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The following example is merely for the purpose of illustration. You may be able to think of other, completely different examples that are better than the example I have provided here. If you think of a better example, then I encourage you to post your example here.

Historical records indicate that chess player Bobby Fischer "defeated both Mark Taimanov and Bent Larsen with perfect 6-0 scores." Now, let us suppose (purely a hypothetical, and I don't claim to have any evidence whatsoever to support this) that somebody paid Taimanov and Larsen to deliberately lose those games against Fischer. Would that be of interest to historians?

Now, I can imagine that some people might say, "No, that would not be of interest to historians." After all, the actual moves that were made in those games have been recorded. We know what happened. Motives are in the mind of the individual, and not open to inspection. Thus, motives are matters of opinion, not fact.

What I am wondering is ... continuing my example ... why it matters that Spassky lost to Fischer if (again purely as a hypothetical) he was ordered by the leaders of the USSR to lose to Fischer. For example, we can imagine (again purely as a hypothetical) that the leaders of the USSR had a plan to use symbolic events such as chess games to evoke over-confidence among people in the USA.

Now, I can also understand the point of view that identifies motives as being an important part of history. For example, if people stopped watching games played by the highest rated chess players in the world, and chose to instead watch games played by actors who don't know how to play chess and play only the moves that their script tells them to play on the chess board, then we would be witnessing a real shift.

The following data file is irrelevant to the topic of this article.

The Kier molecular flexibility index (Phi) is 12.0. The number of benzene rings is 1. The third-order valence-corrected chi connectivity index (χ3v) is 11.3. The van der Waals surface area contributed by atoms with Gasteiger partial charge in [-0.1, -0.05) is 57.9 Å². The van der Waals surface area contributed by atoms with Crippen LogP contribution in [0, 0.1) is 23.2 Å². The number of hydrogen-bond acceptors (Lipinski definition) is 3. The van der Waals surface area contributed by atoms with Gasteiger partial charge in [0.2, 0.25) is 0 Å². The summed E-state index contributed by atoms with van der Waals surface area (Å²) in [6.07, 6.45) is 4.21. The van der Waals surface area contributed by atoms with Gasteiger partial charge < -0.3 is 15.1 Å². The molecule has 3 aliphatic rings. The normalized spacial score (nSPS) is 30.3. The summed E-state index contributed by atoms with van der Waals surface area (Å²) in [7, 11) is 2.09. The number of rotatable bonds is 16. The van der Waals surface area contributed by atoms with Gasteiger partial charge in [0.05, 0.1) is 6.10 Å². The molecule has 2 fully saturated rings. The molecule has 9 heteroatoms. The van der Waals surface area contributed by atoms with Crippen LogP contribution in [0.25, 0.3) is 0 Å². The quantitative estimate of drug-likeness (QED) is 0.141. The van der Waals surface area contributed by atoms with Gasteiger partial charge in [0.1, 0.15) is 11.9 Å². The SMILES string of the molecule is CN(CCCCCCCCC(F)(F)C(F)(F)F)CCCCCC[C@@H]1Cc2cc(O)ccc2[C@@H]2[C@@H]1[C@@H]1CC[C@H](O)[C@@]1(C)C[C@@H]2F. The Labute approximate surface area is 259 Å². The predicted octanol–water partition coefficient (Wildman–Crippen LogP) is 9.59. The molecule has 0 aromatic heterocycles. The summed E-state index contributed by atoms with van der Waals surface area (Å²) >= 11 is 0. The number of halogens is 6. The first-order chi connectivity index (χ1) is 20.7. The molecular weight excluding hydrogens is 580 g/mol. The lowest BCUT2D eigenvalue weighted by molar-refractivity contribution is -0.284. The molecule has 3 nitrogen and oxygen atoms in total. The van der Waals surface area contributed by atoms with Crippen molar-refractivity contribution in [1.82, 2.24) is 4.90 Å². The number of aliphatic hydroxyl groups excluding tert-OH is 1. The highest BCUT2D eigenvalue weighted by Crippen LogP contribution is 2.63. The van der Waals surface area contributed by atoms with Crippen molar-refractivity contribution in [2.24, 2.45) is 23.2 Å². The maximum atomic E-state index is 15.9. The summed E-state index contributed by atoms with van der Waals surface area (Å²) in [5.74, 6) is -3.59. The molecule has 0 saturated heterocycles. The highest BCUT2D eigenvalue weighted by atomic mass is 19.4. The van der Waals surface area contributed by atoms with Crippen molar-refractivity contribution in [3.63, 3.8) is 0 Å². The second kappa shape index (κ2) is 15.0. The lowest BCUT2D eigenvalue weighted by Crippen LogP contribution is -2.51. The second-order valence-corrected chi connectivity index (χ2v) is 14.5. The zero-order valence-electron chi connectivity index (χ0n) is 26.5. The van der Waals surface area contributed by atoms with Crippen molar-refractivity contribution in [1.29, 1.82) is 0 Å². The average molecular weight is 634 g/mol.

Arguably, if motives are important, then the shift would be good for historians because, while actors are doing their jobs as actors, their real motive (to entertain an audience) is clear. In contrast, Fischer defeating Larsen 6-0 or defeating Spassky is not as significant as it initially would seem, if Larsen and Spassky were trying to lose, and were only pretending that they were trying to avoid losing.

Remember, all of the references to chess are merely for the purpose of illustration. The question is more general. You saw it in the title, and for your convenience I now repeat it below:

Are motives part of history, or is supporting claims about motives too difficult if one wishes to avoid relying upon opinions?

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Of course motives are part of history, just like they're part of real life. Unlike some things, they can't be proved definitively because you can't look inside someone else's mind. Potential evidence includes letters, diaries, how hard they tried to do something and how many times, and so on. I don't really understand why anyone would think that motives were not relevant to history.

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